5. Me doubts we will see a 2T (ie RD350).
    In fact, me doubts any of this rumour is true since it came from the National Enquirer of bike rags.

  6. Upgrade an XS650? A 270º rephased, fuel injected version should do well. Keep the passenger pegs down where everyone used to put them so the younger crowd aren’t stuck dating really short girls. Nah, it’d make too much good sense.

  7. I’d love a new XS650. Never found mine to be too rough in the vibrational department (although I never ran it very far, living on PEI at the time).

  8. Yes, Larry, a lot of us “are” waiting for a re-launch of the venerable XS650, Yamaha’s first foray into the 4-stroke market and a great success story with a (US based) model run of 14 years (1970-1983). Obviously it would be counterbalanced like just about every other modern motorcycle, retro or otherwise, so no worries about losing your dental fillings, mate. Even better would be a 270º crank which would eliminate the need for counterbalancing due to conservation of momentum about the crankshaft. Of course you can still go to the hardware store (or your local HD dealer)for a paint shaker if you really want one.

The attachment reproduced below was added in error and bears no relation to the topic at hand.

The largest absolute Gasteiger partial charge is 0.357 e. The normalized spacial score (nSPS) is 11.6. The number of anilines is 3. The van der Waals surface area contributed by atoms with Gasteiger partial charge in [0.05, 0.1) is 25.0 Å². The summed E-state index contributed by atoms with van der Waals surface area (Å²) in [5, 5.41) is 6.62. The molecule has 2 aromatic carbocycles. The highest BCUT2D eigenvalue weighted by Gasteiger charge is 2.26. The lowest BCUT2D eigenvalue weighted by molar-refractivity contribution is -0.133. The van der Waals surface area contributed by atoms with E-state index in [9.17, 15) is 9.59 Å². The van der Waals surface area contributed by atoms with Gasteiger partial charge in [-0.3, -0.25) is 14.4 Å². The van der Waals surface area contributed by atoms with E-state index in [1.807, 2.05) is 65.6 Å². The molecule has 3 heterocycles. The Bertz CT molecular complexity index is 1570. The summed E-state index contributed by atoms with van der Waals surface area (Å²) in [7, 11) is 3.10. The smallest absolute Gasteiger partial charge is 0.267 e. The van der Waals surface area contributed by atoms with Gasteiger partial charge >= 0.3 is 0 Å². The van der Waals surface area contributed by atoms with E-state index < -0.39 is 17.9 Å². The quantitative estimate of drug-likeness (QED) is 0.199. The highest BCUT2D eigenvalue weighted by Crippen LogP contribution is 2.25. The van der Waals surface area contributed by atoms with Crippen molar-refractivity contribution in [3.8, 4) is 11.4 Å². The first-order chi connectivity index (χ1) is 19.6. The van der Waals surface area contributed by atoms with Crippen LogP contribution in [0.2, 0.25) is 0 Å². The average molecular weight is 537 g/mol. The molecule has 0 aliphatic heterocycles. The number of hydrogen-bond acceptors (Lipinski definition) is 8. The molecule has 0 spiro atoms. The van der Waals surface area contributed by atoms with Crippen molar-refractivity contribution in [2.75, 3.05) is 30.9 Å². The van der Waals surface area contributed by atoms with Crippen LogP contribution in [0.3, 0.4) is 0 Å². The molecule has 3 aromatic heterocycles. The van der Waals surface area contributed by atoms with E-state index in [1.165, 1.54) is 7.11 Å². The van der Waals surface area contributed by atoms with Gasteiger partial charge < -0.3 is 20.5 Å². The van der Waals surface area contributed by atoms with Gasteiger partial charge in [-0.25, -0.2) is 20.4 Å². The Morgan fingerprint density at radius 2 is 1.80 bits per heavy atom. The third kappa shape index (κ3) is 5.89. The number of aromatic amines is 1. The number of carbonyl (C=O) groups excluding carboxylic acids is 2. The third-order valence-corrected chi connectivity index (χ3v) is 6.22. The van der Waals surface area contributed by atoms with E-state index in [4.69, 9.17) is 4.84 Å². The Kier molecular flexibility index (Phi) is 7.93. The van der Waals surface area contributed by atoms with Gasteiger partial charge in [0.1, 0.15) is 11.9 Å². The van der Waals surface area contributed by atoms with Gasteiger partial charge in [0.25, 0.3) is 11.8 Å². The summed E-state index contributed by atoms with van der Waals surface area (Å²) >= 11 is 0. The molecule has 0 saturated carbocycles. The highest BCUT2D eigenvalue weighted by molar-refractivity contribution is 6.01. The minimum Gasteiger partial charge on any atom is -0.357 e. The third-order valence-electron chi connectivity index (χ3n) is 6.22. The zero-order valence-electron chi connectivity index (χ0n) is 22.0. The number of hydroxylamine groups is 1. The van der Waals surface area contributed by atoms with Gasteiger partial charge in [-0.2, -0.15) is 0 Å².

9. No kidding. An XS650 “Special” I used to ride would go through the old BC metal license plates every few months: The vibration was so bad the metal of the plate would fatigue and the plate would break in half. Back to the gummint office for a new one…

    That was a weird engine: IIRC the oil pump was located in the right engine sidecover. I saw one that went to the shop “running hot and sounding loud”. Turned out the oil pump had disintegrated and the top end was not getting ANY oil: It looked like cyborg mice had been chewing on the cam lobes and followers. But it still ran, although it really did “run hot and sound loud”. IIRC the bottom end was all roller and ball bearings, so I suppose it got enough lube from splash, along with the tranny and clutch.